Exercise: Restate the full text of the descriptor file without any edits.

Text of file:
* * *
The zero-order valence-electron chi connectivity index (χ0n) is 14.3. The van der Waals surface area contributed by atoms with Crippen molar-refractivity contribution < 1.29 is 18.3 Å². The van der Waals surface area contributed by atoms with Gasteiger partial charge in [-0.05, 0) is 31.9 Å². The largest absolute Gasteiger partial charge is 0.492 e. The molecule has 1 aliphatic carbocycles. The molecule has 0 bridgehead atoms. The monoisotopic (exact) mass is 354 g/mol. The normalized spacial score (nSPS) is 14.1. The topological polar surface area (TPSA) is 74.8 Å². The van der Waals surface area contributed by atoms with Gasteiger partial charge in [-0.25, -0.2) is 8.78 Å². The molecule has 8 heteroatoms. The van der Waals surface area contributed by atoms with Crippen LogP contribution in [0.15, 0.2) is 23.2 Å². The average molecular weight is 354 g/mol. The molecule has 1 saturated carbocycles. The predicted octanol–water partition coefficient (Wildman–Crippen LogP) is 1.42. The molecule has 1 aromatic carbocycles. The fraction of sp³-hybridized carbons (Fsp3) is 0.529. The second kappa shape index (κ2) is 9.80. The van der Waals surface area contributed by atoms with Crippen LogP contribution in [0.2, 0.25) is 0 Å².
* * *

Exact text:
The zero-order valence-electron chi connectivity index (χ0n) is 14.3. The van der Waals surface area contributed by atoms with Crippen molar-refractivity contribution < 1.29 is 18.3 Å². The van der Waals surface area contributed by atoms with Gasteiger partial charge in [-0.05, 0) is 31.9 Å². The largest absolute Gasteiger partial charge is 0.492 e. The molecule has 1 aliphatic carbocycles. The molecule has 0 bridgehead atoms. The monoisotopic (exact) mass is 354 g/mol. The normalized spacial score (nSPS) is 14.1. The topological polar surface area (TPSA) is 74.8 Å². The van der Waals surface area contributed by atoms with Gasteiger partial charge in [-0.25, -0.2) is 8.78 Å². The molecule has 8 heteroatoms. The van der Waals surface area contributed by atoms with Crippen LogP contribution in [0.15, 0.2) is 23.2 Å². The average molecular weight is 354 g/mol. The molecule has 1 saturated carbocycles. The predicted octanol–water partition coefficient (Wildman–Crippen LogP) is 1.42. The molecule has 1 aromatic carbocycles. The fraction of sp³-hybridized carbons (Fsp3) is 0.529. The second kappa shape index (κ2) is 9.80. The van der Waals surface area contributed by atoms with Crippen LogP contribution in [0.2, 0.25) is 0 Å².